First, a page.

The Chef and I don’t always agree.
If you’ve been reading this site for awhile, you know how the Chef and I feel about each other. From the time I announced his existence on this site in June of 2006, it was quite clear I was moony and madly in love. If he had his own website, he would have used entirely different words to say the same thing. We’re made for each other.
Our love has changed, of course. We can never go back to the exuberance of finding love and feeling it flourish with each moment. These days, our love is more mundane, and deeper, than in those first days.
Now, our love is the worn place on the couch where he sits with the remote in his hand, flipping to Jon Stewart, while I lay with my head in his lap, exhausted and exhilarated from a day of being with Little Bean. Plates scraped clean of food sit on the coffee table before us. I’m in my pajamas, again. He smells of the restaurant. His socks are dirty. We should be in bed; we’re both tired, and the baby will be crying in only a few hours. But these moments at the end of the day — devoid of adventure and out-loud romance — are our favorites together. We know each other so well that his hand on my shoulder feels like an extension of my body. We don’t need to talk much. We’re no longer in that first gush of knowing each other, when we want to share all our stories for the first time. He strokes my hair. I hold his hand. We laugh and gnash our teeth at politics. My eyelids droop. I don’t fight it. I fall asleep, curled into him, feeling safe.
And at 6 in the morning, I open my eyes and look over to the corner, to see him sitting in the rocking chair, feeding our daughter. He looks down at her with adoration, the awe in his eyes clear, behind his smudged glasses. His bathrobe needs washing — there is always laundry to be done — and his hair is a hilarious mess. He looks so beautiful to me that I’ll never be able to say it. When I see him cradling her in his arms, and see her look up at him with wide eyes, I tear up a little. And then I drift back to sleep.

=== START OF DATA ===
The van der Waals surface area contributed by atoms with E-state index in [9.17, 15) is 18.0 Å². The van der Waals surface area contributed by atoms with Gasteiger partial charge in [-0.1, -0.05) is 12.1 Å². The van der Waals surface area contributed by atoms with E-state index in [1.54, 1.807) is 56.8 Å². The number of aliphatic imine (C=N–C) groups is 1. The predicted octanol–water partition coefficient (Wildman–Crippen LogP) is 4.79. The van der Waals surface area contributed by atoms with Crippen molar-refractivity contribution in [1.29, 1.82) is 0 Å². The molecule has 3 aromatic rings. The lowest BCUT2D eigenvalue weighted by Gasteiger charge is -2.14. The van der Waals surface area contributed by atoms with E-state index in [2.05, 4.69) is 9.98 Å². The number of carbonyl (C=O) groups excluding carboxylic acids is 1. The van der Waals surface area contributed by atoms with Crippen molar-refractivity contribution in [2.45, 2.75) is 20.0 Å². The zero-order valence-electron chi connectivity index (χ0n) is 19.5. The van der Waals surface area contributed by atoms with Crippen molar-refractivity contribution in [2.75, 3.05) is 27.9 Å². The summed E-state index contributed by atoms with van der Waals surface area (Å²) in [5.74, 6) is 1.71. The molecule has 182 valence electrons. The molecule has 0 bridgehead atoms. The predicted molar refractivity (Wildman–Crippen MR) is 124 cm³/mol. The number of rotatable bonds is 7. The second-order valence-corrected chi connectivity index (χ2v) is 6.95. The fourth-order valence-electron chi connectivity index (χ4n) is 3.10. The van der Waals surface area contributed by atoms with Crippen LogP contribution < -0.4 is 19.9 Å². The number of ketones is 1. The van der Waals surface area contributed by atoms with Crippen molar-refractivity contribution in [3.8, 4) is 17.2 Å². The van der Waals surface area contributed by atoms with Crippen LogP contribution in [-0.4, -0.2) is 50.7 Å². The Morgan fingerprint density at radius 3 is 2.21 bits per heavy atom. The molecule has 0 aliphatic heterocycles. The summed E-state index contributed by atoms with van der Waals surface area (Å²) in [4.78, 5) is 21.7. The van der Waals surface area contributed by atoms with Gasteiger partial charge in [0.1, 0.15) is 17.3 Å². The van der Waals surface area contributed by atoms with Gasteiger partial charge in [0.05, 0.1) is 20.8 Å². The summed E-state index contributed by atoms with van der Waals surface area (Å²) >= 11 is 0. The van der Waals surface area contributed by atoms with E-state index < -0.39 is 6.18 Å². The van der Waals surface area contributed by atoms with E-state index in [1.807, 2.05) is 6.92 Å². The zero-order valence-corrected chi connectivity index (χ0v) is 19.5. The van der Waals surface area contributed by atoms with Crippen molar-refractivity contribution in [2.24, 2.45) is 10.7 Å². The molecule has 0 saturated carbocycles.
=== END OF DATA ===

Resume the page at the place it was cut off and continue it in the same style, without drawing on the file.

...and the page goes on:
We couldn’t know those moments when we first met. I love being here now.
Reading this, and everything else I have written about him, you might assume that we have the perfect relationship. Clearly, we never fight, right?
What, are you crazy?
Put two passionate, strong-hearted people into a relationship, have them share every intimate detail of each other’s bodies and minds, and repeat, day after day for years. Do you really expect there to be no disagreements?
The other day, the Chef and I were driving to his restaurant, Little Bean in back, asleep in her car seat. We were talking about the techniques he wants to teach in the cookbook we are writing. Somehow, we began talking about artichokes. They used to intimidate me, those thorny creatures. I wanted him to demonstrate, with photographs, how to take them apart and reach the thistly heart. He wanted to use the space for something else. “No, but artichokes are really scary to some people. It would help,” I told him, gesturing with my hands while I drove. (That drives him crazy.)
“They can use baby artichokes if they’re scared. We have more important things to show,” he said, waving his hand and looking out the window. (I hate when he won’t look at me.)
We spent the rest of the ride going back and forth, talking about the first days of cooking, about what’s important to him in this book, about our different perspectives. That all sounds pleasant, doesn’t it? Actually, we sometimes interrupted each other, spoke abruptly, and never did come to a consensus.
That was a great conversation. Really.
Disagreement? It’s good for people. Honest, kind debate — not the staged presentations we’ve been seeing in the national spotlight — is how our brains grow. And I think if we had never fought, we would be a little unhealthy at this point. What would we be hiding from each other? There have been tense discussions in the kitchen at midnight, misunderstandings that blurted into bigger problems, conversations in bed that hurt for a bit. Honestly, there haven’t been many, but there have been some doozies. Every one of those moments has taught us something important.
We don’t yell at each other. Or call names. That’s the last resort of people who don’t know how to talk. And we work at it — we won’t go to bed mad, even if it means staying up until our eyelids start to hurt.
(Frankly, most disagreements never make it that far. Staying mad at each other through a meal is too painful not to bend and apologize.)
We try to save our arguments for matters that really matter. After the scare we had with Little Bean after her birth, only the consequential deserves our attention.